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joe (n.)

"coffee," by 1932, likely derived from Java, a noted source of fine coffee, as explained in the glossary of naval terms in Robert P. Erdman, "Reserve Officer's Manual, United States Navy" (Washington, 1932). The guess that it is from the name of U.S. coffee merchant Joseph Martinson (c. 1880-1949) is not chronologically impossible, but it wants evidence and seems to have originated in the company's advertisements (1972).

Earlier in American English (1772) it was the colloquial name of a Portuguese or Brazilian coin worth about $8, shortened from Johannes in this sense (1758), the Modern Latin form of Portuguese João (see John), name of a king of Portugal whose head and Latin inscription appeared on the coin.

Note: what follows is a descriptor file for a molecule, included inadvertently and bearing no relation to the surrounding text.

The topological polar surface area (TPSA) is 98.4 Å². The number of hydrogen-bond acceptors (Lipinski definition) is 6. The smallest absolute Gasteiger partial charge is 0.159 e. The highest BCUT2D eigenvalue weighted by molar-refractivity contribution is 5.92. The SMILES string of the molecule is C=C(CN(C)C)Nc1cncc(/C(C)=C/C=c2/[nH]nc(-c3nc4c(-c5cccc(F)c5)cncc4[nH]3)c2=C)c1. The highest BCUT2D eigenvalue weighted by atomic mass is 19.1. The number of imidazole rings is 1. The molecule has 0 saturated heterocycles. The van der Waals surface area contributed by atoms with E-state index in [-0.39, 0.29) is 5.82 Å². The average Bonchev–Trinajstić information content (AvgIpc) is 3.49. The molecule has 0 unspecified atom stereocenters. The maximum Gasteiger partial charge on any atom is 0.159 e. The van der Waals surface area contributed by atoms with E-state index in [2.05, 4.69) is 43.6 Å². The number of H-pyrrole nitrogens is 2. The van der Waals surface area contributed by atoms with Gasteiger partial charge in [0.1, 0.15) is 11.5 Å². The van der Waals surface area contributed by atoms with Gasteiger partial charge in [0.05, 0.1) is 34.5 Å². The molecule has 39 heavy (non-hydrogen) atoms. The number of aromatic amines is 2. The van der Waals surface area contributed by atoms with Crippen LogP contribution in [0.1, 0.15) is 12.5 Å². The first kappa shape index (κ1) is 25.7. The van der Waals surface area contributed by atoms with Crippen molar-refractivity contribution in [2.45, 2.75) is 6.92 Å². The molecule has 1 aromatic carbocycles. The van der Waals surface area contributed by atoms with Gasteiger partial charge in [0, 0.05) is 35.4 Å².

Joe

pet-form of Joseph (q.v.). Meaning "generic fellow, man" is from 1846. Used in a wide range of invented names meaning "typical male example of," for example Joe college "typical college man" (1932); Joe Blow "average fellow" is U.S. military slang, first recorded 1941. "Dictionary of American Slang" lists, among other examples, Joe Average, Beige, Lunch Bucket, Public, Sad, Schmoe, Six-pack, Yale, Zilch

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